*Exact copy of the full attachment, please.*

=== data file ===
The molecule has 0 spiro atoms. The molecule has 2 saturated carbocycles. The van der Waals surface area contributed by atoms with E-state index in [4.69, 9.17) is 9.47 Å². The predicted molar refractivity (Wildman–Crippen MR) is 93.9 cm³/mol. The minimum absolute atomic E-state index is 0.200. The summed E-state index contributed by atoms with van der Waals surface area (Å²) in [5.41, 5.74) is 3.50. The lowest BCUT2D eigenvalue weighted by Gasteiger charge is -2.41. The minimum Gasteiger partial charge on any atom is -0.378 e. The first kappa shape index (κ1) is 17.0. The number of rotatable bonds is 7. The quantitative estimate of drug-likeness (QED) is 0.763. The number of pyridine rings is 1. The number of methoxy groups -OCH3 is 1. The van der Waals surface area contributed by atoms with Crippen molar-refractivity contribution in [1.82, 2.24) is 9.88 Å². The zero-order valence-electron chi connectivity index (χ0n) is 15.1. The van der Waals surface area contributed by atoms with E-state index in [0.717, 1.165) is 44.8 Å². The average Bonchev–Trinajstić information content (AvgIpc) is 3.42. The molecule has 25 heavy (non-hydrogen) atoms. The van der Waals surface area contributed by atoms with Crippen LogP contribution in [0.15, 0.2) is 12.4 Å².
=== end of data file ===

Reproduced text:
The molecule has 0 spiro atoms. The molecule has 2 saturated carbocycles. The van der Waals surface area contributed by atoms with E-state index in [4.69, 9.17) is 9.47 Å². The predicted molar refractivity (Wildman–Crippen MR) is 93.9 cm³/mol. The minimum absolute atomic E-state index is 0.200. The summed E-state index contributed by atoms with van der Waals surface area (Å²) in [5.41, 5.74) is 3.50. The lowest BCUT2D eigenvalue weighted by Gasteiger charge is -2.41. The minimum Gasteiger partial charge on any atom is -0.378 e. The first kappa shape index (κ1) is 17.0. The number of rotatable bonds is 7. The quantitative estimate of drug-likeness (QED) is 0.763. The number of pyridine rings is 1. The number of methoxy groups -OCH3 is 1. The van der Waals surface area contributed by atoms with Crippen molar-refractivity contribution in [1.82, 2.24) is 9.88 Å². The zero-order valence-electron chi connectivity index (χ0n) is 15.1. The van der Waals surface area contributed by atoms with E-state index in [0.717, 1.165) is 44.8 Å². The average Bonchev–Trinajstić information content (AvgIpc) is 3.42. The molecule has 25 heavy (non-hydrogen) atoms. The van der Waals surface area contributed by atoms with Crippen LogP contribution in [0.15, 0.2) is 12.4 Å².